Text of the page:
Gallaudet-D.C.A.E.D. Reading of Report Finds That District of Columbia Public Schools have Some Major Challenges
In a matter of months, the newly-expanded school district instituted new policies and strategies for expanding their students’ own learning, and it is in this the local public school district found itself. After reviewing its curriculum and interviewing students and teachers, Gallaudet University’s Center for Training Programs and Enterprise Development produced an evaluation of the Washington, D.C. Public Schools public school system, presenting results that address potential student learning gaps and how to reduce them.
The report finds that more students are missing classroom instruction, sub-par instruction and declining test scores since the passage of the D.C. Every Student Succeeds Act in 2015, the federal law that replaced the 2002 No Child Left Behind Act, stating in part that the law’s insistence on school “growth” measures over meeting standards had not been replaced by comparable measures. This led to an evaluation of their curriculum and instructional methods.
Gallaudet’s staff were invited to the D.C. system to compare student performance data with their own survey and surveys of students and teachers. Gallaudet then used their program and materials as the foundation for integrating ACT, Advanced Placement, and College Board rankings into the district’s catalog of graduation requirements and year-end assessments. This change had potential implications for districts nationwide with large student populations of low-income students.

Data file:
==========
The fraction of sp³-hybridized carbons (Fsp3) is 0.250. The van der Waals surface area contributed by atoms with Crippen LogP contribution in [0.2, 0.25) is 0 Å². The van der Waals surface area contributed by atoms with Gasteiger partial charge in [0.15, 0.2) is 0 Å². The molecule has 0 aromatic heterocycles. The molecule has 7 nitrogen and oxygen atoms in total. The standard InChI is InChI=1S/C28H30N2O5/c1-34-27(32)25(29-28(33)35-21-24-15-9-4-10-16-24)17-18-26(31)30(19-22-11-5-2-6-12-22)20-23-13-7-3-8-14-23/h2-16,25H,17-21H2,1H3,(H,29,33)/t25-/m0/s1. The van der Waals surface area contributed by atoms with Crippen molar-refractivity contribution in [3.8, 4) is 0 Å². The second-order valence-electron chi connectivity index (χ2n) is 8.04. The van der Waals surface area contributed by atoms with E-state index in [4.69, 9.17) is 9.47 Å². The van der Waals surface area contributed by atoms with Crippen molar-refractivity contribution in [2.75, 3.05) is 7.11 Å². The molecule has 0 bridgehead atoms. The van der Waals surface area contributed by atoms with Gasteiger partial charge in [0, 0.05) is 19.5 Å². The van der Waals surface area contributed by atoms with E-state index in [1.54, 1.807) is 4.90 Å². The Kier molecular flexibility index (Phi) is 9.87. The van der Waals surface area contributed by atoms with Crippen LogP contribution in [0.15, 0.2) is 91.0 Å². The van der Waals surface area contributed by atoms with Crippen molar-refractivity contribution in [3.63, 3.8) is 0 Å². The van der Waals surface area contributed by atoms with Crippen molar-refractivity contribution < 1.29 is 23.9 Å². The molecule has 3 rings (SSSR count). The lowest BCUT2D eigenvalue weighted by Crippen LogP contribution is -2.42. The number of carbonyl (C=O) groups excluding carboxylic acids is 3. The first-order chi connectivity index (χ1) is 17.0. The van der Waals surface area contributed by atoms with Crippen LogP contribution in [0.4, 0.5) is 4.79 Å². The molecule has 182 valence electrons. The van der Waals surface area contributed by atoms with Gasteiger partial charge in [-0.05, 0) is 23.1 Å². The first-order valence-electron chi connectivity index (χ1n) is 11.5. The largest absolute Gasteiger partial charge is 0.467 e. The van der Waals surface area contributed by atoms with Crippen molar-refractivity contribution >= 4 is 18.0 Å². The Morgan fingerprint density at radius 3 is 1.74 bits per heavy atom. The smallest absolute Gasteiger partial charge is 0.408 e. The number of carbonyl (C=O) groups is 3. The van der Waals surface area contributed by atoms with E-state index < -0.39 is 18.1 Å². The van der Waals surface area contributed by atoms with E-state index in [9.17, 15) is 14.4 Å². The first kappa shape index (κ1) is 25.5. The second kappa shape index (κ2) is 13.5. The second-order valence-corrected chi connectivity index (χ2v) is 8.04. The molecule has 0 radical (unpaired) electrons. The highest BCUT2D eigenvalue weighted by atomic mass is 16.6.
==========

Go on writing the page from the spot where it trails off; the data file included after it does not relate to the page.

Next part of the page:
Of all the districts reviewed, District 9 (which includes all of Virginia’s public schools in Montgomery, Prince George’s, Frederick, Washington, St. Mary’s, and Charles counties) is the worst performer on the ACT credit count. For students graduating from high school in Virginia, the average ACT score was 26. The District 9 average was 34, a 12 point difference.
In other findings:
Only 49 percent of District 9 students met the ACT requirement.
Only one-fifth of District 9 students have met the ACT threshold.
Only 28 percent of District 9 students who earned a “best possible” ACT grade of 10 scored a 3 or higher on the College Board’s final exam.
More than half of Washington, D.C. Public Schools middle and high school students use at least one Gallaudet program.
“This is not a partisan report or a partisan report about a local school district,” said Michelle Pappas, the director of the Center for Training Programs and Enterprise Development and co-author of the report. “The reality is the Washington, D.C. Public Schools, like many schools and districts across the nation, are struggling to stay in line with the challenges of the 21st century economy.”
For more information on its findings, including results of its interviews with students and teachers, read the report from the Center for Training Programs and Enterprise Development at http://www.centerfortrainin….
The Washington, D.C. Public Schools is a leader in preparing learners to succeed in a global, digital world.
With nearly 100,000 students, D.C. Public Schools operates four traditional public high schools, four specialized programs, and 65 community schools. D.C. Public Schools serves students in the District of Columbia, the Washington Metropolitan area, Northern Virginia, Montgomery County, Frederick County, Charles County, and Worcester County, Connecticut.
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